Prof’s de Roulet and Pecoraro discuss an excellent article: How Parents Can Help College Students Value Their Mistakes from College Parents of America.

LINKS: College Parents of America   /   How Parents Can Help College Students Value Their Mistakes


 Tips for managing difficult days.



Don’t jump in to rescue your student.

Let him make the mistake – even though you may see it coming.  Remember that this can be a positive experience.

  • There is value in allowing your college student to succeed and fail.
  • This doesn’t mean that I don’t give my son or daughter a heads up.
  • It is important for them to feel the consequences of failure.

Help your student evaluate the experience.

Making a mistake can be helpful if it means that your next decision will be different.  What has he learned from this experience?  What will he do differently next time?

  • We always want there to be learning.
  • Parents, you are in wonderful positions to help your son or daughter process the experience, more so than the professor.

Help your student remember that learning is a process.

  • There’s a reason that a B.A. degree takes about 4 years or so to complete.

Avoid dwelling on the mistake.

  • Help your son or daughter to process the mistake and move on.

Help your student understand that one key to learning from being wrong is admitting that you are wrong.

Help him bear the consequences of his choices and decisions.  Help him take responsibility for his actions.  Don’t allow him to blame the college, the instructor, friends, roommates, the situation.

  • It’s never easy to do. “Yes your honor, I did this!”
  • “Manning” or “Womaning” up to it is important and a part of the learning process.
  • Look for the warning signs of depression.
  • “It’s not my fault professor that you gave me that grade! What were you thinking?” (Of course, we professors do not see it that way, it is the grade that the student earned.)

Try to find some successes in the experience.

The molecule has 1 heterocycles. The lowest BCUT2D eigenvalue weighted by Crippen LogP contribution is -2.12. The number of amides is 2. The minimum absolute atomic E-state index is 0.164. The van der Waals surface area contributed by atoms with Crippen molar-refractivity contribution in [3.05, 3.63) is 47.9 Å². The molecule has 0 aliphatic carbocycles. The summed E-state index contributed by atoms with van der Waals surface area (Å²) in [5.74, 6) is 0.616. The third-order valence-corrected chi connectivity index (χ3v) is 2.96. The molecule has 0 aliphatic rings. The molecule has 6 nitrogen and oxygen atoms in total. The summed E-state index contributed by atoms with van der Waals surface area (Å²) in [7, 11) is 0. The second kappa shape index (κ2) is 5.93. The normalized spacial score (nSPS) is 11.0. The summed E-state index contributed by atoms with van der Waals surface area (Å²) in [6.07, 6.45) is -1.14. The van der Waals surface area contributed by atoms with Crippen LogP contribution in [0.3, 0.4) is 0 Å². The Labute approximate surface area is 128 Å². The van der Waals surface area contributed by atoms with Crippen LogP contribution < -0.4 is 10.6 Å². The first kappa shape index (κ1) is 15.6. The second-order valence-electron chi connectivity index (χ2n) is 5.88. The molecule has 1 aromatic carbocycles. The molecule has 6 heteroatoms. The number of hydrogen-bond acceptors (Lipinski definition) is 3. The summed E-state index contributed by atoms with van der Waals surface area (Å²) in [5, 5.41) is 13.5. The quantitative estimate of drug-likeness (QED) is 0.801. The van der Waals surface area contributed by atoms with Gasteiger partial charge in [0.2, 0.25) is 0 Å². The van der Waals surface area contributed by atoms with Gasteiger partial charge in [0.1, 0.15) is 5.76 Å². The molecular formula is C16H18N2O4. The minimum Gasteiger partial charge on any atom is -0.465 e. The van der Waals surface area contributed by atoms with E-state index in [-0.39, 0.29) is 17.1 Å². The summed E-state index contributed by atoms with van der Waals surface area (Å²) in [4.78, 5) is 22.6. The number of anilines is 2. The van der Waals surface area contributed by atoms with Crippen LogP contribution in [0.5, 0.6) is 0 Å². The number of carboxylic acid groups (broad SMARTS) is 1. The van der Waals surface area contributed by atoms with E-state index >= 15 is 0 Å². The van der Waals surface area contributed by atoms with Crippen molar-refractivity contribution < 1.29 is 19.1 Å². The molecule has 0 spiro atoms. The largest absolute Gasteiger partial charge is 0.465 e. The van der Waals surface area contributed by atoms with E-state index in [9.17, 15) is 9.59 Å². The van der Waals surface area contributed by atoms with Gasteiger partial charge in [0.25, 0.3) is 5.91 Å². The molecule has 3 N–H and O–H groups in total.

What did she do right?  Did she handle the situation well?  Did she show integrity and honesty in admitting to the mistake?  Look at the positives.

  • I have students who did not turn in their work because they were not happy with it.

Help your student try to determine what caused the mistake.

Was it caused by a lack of knowledge?  Poor judgment?  Carelessness?  Learning the cause may help prevent another, similar mistake.

  • What we are after here is to help the student not to repeat the same mistake in the future. Fix it!

Help your student put this situation in perspective.

Is it a large, serious mistake, or something easily rectified?  It may not be as serious as it seems.

  • This is tough for students. Is this the end of the world?

Help your student use this as an opportunity to reevaluate his actions and his choices.

In the long run, the problem will not be the mistake itself, but not learning from the mistake and evolving.

  • What can be learned from this?
  • Not learning from the mistake is often what will do us in. It will sink an educational career.
  • Encourage your student to sit down at the end of a year and evaluate what went well and what did not.
  • Parents, you want to be there for them to help them evaluate the situation.

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